A glossary of words is also published online.
The Slovak community living in Tinsley, a suburb of north-eastern Sheffield, faced verbal abuse earlier this year, when anti-Slovak posters were pinned to walls in the area.
“Tinsley needs you. Don’t let the Slovaks take our streets,” one of the posters told residents, as reported by South Yorkshire Live.
The hateful posters accused Slovaks of littering streets, causing problems for the elderly and families, and ruining houses and the community spirit.
“Let’s not lose our community and become like Page Hall,” another poster read. Page Hall is an area in Sheffield notorious for gang violence and street brawls.
Condemning the posters, Councillor Mary Lea told the website those sentiments were not shared by Tinsley inhabitants, adding that the posters were removed as soon as they were put up.
The Slovak community, which includes some Roma members, has been well-established in Tinsley for several years, the councillor also noted.
“I know people in Tinsley are not asylum seekers or refugees. They have come over as part of the EU and lived there for 15 years, established themselves in the area - one of the first places they came to was Tinsley,” Lea said.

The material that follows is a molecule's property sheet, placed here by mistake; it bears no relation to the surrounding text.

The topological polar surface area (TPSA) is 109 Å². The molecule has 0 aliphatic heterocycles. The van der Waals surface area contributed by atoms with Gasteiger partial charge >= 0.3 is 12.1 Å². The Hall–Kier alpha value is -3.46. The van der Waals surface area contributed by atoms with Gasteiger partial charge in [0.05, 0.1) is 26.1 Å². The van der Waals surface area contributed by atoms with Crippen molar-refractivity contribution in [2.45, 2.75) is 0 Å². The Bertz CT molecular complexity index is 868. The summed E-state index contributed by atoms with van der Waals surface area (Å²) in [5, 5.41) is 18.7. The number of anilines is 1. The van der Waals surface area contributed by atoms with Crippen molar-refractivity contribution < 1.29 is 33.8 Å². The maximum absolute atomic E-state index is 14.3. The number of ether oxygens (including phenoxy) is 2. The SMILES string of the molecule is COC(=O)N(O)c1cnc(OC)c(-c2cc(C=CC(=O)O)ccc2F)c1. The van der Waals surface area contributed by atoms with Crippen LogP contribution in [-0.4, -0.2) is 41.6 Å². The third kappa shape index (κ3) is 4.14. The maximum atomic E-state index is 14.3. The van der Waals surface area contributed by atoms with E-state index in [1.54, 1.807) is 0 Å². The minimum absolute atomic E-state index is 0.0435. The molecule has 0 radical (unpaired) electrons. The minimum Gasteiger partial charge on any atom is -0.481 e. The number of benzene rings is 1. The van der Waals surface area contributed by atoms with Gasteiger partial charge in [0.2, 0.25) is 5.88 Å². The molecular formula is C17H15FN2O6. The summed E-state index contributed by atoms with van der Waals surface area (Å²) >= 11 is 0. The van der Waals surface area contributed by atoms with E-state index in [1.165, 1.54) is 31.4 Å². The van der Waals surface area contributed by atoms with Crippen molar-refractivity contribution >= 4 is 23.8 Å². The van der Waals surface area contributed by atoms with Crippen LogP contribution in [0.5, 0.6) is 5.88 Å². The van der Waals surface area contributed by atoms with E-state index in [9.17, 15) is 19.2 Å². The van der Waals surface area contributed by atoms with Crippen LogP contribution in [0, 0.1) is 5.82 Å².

Although the posters were reported to the police, no one knew who was behind them.
“It might just be one person wanting to try and cause a bit of a stir, but we do not know. I hope it stops,” Lea said in January.
No arrests made
At that time, the police told South Yorkshire Live: “Police have received several reports from the community in Tinsley about the posters and enquiries have been undertaken to identify those responsible for posting them.”
The Slovak Spectator approached South Yorkshire Police to ask if they managed to identify those responsible. They said: “The investigation into this is still ongoing, however no arrests have been made at this time.”
The first anti-Slovak posters emerged in the Sheffield suburbs shortly before last Christmas.
The Spectator College is a programme designed to support the study and teaching of English in Slovakia, as well as to inspire interest in important public issues among young people.